There was no significant difference between all groups as regarding serum cholesterol, TGs and serum creatinine.

Fig. 1: Comparative study between all groups as regarding BMI and laboratory parameters

Fig. 2: Comparative study between waist to hip ratio and serum leptin in obese diabetic and non-diabetic participants

Fig. 3: Comparative study between waist to hip ratio and serum adiponectin in obese diabetic and non-diabetic participants

In the obese diabetic and non-diabetic participants (Groups I and II), there was a significant positive correlation between the waist to hip ratio (WHR) and serum leptin; p<0.002 r = 0.4.

Fig. 4: Comparative study between waist to hip ratio and leptin to adiponectin ratio in obese diabetic and non-diabetic participants

Also, a significant negative correlation was observed between WHR and serum adiponectin; p<0.003 r = -0.33. Consequently, the leptin to adiponectin ratio has a significant positive correlation with WHR; p<0.0035 r = 0.35 (Fig. 2, 3 and 4).

DISCUSSION

Serum leptin concentrations reflect closely the amount of fat stored in adipose tissue and leptin plays an important role in energy homeostasis and metabolism by acting either directly on specific target tissues or indirectly through leptin-induced alterations of neuroendocrine function (Matsuzawa, 2005). Adiponectin and resistin are another two identified adipokines that have also been suggested to play a role in regulating energy homeostasis and insulin resistance (Wasim et al., 2006).

Adiponectin-Leptin ratio was more efficacious as a parameter of insulin resistance than adeponectin or leptin alone and more sensitive and reliable marker of insulin resistance (Inoue et al., 2006).

Subjects with type 2 diabetes and impaired glucose tolerance test showed significantly decreased serum adiponectin concentrations. Although serum adiponectin levels were negatively correlated with BMI, diabetic subjects had lower values of serum adiponectin than did non-diabetic subjects, independent of the BMI (Cruz et al., 2004; Yoshida et al., 2005). Serum adiponectin concentrations were more closely related to fasting insulinemia and to the rate of insulin-stimulated glucose disposal, a direct measure of insulin sensitivity, than to percent body fat and the 2 h glucose concentration suggesting that hyperinsulinaemia and/or insulin resistance might be a major determinants of the hypoadiponectinemia in obesity and type 2 diabetes. One of possible mechanisms for this that has been suggested is, overproduction of TNF-α by adipose tissue (Hotamisligil et al., 1994). Also in the recent study showed AdipoR1/R2 appears to be inversely regulated by insulin in physiological and pathophysiological states such as fasting/refeeding, insulin deficiency and hyper-insulinemia models via the insulin/phosphoinositide 3-kinase/Foxo1 pathway and is correlated with adiponectin sensitivity (Tsuchida et al., 2004). Adiponectin interferes with TNF-α signalling in endothelial cells (Ouchi et al., 1999). Decreased serum adiponectin may play a causative role in the development of insulin resistance.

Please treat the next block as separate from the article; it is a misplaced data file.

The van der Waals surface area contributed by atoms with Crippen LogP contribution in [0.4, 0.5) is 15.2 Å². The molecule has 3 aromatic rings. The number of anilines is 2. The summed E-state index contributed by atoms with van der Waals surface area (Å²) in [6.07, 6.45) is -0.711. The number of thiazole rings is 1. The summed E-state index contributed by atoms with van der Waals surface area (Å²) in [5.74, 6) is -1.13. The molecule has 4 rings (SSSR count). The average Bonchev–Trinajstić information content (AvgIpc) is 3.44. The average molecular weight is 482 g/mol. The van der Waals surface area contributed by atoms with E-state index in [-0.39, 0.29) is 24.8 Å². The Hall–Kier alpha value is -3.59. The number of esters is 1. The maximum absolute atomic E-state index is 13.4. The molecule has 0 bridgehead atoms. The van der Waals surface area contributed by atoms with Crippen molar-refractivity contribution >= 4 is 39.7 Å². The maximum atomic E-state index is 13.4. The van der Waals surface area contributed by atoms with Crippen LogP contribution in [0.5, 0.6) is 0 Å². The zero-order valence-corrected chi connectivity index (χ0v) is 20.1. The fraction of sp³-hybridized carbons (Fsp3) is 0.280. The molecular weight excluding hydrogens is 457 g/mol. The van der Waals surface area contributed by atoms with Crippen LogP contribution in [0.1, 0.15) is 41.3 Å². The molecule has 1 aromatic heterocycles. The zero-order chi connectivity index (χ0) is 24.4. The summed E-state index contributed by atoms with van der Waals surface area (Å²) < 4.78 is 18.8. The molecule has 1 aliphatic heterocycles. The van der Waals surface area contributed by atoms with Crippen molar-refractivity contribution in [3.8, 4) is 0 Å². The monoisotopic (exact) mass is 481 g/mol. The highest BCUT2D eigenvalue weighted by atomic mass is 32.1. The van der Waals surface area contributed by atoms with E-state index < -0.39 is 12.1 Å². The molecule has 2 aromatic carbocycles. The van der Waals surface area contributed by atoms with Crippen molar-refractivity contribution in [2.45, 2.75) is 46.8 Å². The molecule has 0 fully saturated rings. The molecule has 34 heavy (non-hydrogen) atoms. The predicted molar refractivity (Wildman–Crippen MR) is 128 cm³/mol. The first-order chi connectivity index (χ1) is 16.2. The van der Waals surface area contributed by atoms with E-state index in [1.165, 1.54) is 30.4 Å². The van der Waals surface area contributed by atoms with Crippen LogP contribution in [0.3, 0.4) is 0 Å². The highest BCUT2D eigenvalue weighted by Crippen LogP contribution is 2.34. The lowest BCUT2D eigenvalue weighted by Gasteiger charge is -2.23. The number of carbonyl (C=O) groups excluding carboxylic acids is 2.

In the present study, we addressed the question of whether serum leptin, adiponectin and leptin to adiponectin ratio are related to obesity and diabetes mellitus. The relation to central body fat was also observed. We used WHR as a parameter for central body fat. We had been reported that adiposity (BMI) is inversely associated with adiponectin, directly associated with leptin and leptin to adiponectin ratio. The presence of DM significantly increases the association of obesity and leptin, adiponectin and leptin to adiponectin ratio. Our results were in agreement with others (Kim et al., 2006; Matsubara et al., 2002; Weyer et al., 2001).

Present data shows that, in addition to overall obesity and DM, central fat distribution (WHR) is an independent negative predictor of serum adiponectin and positive predictor of serum leptin. The relationship of leptin and adiponectin with WHR appears to be stronger than that with BMI, indicating that central fat distribution is a better determinant of circulating leptin and adiponectin than total fat mass. Similar to our findings, (Cnop et al., 2003) had reported that intra-abdominal fat (but not BMI) was significantly and independently associated with decreased adiponectin level. Also (Yang et al., 2002) had reported an inverse association between adiponectin and WHR in morbidly obese patients. Adiponectin was negatively and leptin was positively correlated with waist-to-hip ratio reported by (Inoue et al., 2006, Park et al., 2004; Staiger et al., 2003).

CONCLUSIONS

We concluded that obesity, WHR and DM are inversely associated with adiponectin, directly associated with leptin and leptin/adiponectin ratio.